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  • #16
    Originally posted by N. A. Corbier
    I don't think drilling Klingonese words into someone's head is really any different than numbers and letter combinations.

    Under extremely stressful situations, some people may revert to their first language. If it isn't English, I hope its Spanish and there's someone else who can translate on the radio.
    What about Russian? LOL.. when my assistant gets going, its "nif nif nif".. I give him a hard way to go over that, LOL!
    Deputy Sheriff

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    • #17
      Originally posted by Mall Director
      What about Russian? LOL.. when my assistant gets going, its "nif nif nif".. I give him a hard way to go over that, LOL!
      Then pray someone knows Russian.
      Some Kind of Commando Leader

      "Every time I see another crazy Florida post, I'm glad I don't work there." ~ Minneapolis Security on Florida Security Law

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      • #18
        Three things that just about all people do in their native language...
        When reacting to stress
        When having sex
        and cursing

        These are all baseline mental functions which takes VERY intense training to overcome. These are deep cover operatives nightmares.

        When you talk about using codes and have been trained by departments using two differant codes most wil revert to the earlier codes because thay are ingrained deeper.

        When my FD dropped codes I still would throw one out during a tough call as did most others.

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        • #19
          Originally posted by ACP01
          Three things that just about all people do in their native language...
          When reacting to stress
          When having sex
          and cursing

          These are all baseline mental functions which takes VERY intense training to overcome. These are deep cover operatives nightmares.

          When you talk about using codes and have been trained by departments using two differant codes most wil revert to the earlier codes because thay are ingrained deeper.

          When my FD dropped codes I still would throw one out during a tough call as did most others.
          I've streamed codes during SHTF situations myself, even after my previous employer dropped codes. It was also used as a "secret language" that only old-timers knew.
          Some Kind of Commando Leader

          "Every time I see another crazy Florida post, I'm glad I don't work there." ~ Minneapolis Security on Florida Security Law

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          • #20
            I agree, keeping in plain speech is safer but for really hostile/dangerous or you feel uncomfortable use these codes from the website for important stuff and everything else can be in speech.


            When talking to dispatch always first provide Unit number followed b location if you havnt already done that when leaving your vehicle in the first place (but you should always do that)


            example. Unit 11 *code*


            Code 3 Emergency
            10-15 Prisoner in Custody
            10-23 Stand By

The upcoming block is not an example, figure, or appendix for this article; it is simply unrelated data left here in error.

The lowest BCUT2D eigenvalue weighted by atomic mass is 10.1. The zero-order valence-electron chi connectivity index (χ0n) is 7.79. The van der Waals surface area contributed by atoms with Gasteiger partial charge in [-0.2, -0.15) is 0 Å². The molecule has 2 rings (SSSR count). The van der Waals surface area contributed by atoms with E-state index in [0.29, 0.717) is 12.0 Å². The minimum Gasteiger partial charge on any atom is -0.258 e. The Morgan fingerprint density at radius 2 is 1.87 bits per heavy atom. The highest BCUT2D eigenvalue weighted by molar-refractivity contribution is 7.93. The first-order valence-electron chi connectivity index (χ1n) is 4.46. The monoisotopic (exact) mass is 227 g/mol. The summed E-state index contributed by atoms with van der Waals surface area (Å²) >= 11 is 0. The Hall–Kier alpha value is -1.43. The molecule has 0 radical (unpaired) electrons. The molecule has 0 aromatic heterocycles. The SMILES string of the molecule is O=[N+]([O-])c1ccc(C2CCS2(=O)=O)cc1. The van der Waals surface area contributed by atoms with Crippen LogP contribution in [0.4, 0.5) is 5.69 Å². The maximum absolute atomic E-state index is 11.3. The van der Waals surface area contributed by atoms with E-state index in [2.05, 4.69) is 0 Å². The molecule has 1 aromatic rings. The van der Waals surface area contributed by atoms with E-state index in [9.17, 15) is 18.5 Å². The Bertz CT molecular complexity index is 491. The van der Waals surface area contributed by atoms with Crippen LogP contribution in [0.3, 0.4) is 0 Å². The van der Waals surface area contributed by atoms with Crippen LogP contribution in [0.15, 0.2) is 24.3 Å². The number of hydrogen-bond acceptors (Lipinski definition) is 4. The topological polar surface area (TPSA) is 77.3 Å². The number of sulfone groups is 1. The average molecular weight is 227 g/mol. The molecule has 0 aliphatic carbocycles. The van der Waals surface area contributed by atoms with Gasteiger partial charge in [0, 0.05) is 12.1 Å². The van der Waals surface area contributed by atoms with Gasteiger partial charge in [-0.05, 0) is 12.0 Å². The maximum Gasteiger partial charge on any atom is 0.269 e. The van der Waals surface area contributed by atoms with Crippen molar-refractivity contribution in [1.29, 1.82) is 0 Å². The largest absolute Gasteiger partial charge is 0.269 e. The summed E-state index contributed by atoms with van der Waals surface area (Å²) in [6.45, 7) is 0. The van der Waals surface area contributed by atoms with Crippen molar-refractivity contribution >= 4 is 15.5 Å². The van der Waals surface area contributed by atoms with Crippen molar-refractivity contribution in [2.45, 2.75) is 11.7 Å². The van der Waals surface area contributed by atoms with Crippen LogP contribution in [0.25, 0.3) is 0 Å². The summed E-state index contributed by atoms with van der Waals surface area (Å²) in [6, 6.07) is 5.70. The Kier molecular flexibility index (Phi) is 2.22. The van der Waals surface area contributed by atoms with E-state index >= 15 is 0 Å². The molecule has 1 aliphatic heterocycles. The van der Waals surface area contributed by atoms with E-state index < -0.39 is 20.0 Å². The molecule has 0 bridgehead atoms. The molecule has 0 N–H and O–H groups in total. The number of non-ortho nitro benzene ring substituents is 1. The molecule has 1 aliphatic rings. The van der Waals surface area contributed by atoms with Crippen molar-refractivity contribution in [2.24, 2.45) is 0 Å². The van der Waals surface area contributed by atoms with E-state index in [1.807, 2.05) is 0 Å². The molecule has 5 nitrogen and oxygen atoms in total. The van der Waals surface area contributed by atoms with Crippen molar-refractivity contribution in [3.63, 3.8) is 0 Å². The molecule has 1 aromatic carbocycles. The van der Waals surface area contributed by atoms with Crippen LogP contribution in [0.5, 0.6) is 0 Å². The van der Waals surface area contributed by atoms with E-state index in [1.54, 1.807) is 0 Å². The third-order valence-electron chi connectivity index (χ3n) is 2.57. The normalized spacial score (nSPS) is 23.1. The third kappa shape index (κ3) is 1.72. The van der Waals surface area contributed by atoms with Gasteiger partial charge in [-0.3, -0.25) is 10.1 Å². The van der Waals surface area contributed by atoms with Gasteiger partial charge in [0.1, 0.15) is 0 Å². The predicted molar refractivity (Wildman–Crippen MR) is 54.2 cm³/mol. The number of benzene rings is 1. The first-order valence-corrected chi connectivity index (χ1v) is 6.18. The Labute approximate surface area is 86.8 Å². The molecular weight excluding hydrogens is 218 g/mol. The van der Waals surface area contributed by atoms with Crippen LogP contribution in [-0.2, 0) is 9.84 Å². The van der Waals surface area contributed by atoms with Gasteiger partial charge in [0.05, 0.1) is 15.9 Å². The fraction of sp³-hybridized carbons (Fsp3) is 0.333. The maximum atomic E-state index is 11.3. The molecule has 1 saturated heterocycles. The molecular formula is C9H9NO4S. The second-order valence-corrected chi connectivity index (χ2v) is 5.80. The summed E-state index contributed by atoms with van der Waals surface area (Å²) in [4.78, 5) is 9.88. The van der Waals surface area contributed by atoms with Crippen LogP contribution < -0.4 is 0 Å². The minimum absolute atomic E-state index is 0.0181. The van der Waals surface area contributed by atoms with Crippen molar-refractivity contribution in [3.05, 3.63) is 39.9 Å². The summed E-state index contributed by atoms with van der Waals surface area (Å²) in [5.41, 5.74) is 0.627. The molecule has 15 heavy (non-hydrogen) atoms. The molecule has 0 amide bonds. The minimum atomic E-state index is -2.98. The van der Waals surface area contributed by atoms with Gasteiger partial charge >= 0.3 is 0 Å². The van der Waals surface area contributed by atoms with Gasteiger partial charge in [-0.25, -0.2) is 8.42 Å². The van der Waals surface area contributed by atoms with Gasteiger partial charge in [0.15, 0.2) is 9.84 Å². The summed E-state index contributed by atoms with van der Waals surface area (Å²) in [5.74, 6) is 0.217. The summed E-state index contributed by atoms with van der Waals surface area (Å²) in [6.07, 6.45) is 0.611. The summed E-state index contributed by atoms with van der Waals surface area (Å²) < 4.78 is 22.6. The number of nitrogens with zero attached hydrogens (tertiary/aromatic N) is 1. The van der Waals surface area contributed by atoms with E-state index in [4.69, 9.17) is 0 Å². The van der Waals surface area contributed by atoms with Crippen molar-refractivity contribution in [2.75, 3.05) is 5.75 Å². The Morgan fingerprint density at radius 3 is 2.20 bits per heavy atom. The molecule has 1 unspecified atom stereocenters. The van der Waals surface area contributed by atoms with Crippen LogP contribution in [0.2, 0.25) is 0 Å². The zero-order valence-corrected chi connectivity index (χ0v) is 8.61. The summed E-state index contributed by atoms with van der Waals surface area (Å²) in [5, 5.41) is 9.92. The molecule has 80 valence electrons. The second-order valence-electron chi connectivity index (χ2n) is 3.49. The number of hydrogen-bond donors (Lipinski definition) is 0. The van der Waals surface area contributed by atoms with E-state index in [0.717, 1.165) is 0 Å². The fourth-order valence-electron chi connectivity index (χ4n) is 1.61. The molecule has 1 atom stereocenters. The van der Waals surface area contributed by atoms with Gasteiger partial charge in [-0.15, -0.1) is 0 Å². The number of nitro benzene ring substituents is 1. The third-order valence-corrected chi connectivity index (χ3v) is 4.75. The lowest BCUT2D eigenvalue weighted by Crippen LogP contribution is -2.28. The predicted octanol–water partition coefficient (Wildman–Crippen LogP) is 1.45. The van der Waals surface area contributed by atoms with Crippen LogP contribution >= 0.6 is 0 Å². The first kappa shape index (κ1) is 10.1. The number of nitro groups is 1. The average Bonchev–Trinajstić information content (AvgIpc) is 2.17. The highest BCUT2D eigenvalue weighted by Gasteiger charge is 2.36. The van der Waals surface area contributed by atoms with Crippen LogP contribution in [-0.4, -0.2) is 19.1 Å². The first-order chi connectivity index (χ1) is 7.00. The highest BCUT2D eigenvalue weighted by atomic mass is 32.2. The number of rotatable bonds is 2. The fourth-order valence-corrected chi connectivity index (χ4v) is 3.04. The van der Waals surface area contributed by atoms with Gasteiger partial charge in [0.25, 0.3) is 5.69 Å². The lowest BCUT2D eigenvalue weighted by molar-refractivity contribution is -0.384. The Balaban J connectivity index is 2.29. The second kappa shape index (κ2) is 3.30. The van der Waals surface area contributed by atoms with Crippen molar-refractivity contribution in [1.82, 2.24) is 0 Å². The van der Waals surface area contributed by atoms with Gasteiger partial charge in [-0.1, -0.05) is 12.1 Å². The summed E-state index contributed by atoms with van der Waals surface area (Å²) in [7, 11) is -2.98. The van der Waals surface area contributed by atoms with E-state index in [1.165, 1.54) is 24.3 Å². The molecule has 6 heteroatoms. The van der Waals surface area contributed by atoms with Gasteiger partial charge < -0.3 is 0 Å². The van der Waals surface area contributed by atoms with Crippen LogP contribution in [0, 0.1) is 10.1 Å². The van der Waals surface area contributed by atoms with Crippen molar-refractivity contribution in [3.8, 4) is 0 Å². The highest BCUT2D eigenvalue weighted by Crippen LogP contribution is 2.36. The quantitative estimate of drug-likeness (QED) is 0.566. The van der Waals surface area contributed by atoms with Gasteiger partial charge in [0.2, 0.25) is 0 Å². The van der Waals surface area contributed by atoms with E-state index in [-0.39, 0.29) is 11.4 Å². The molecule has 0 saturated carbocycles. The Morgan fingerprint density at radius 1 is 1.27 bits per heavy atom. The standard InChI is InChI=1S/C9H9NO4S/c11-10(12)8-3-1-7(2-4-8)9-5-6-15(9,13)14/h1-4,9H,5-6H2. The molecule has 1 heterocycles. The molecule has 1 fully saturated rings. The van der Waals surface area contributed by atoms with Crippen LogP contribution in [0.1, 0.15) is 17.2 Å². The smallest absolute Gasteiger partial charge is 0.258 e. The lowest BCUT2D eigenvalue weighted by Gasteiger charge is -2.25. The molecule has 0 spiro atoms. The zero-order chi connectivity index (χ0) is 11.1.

10-97 Arrived At Scene
            11-42 Paramedic Required (E M T)
            11-98 Officer Requires Help, Emergency
            10-4 Acknowledgement
            10-6 Busy, stand-by
            10-7X Out on portable
            10-32 Man with gun
            10-67 Person yelling for help
            10-71 Shooting
            10-72 Knifing
            Code 4 No further assistance

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            • #21
              As far as being concerned that person with whom your runnin' a check on would hear your traffic, why not just go and get a earpiece? I use otto earpieces, think the little clear tubes the alphabet soup agencies wear. I love it, they can't hear a thing and it doesn't interfer with your normal hearing.

              As far as radio codes and what not. Free speach is the way to go. With the sole exception being client codes, or for example, "117 I'll be out at 321 on foot" My competition doesn't need to know where I am. But that's just my thought. Besides in Oregon it isn't illegal to scan anyone ('cept cell phones and home phones etc), the only exception is if you did so for financial gain. Or, used it o find out who has who for clients and then went and poached them... Then of course YOU would have to proove they did, so just keep 'em in the dark as long as possible.
              ~Super Ninja Sniper~
              Corbier's Commandos

              Nemo me impune lacessit

              Grammical and Spelling errors may occur form time to time. Yoov bin worned

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              • #22
                Working in a suit & tie with no duty belt my pants would fall down if I carried my walkie-talkie on my belt so I carry it in my hand. Can't really have an earphone if you are carying it!
                I enforce rules and regulations, not laws.
                Security Officers. The 1st First Responders.

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                • #23
                  Originally posted by HotelSecurity
                  Working in a suit & tie with no duty belt my pants would fall down if I carried my walkie-talkie on my belt so I carry it in my hand. Can't really have an earphone if you are carying it!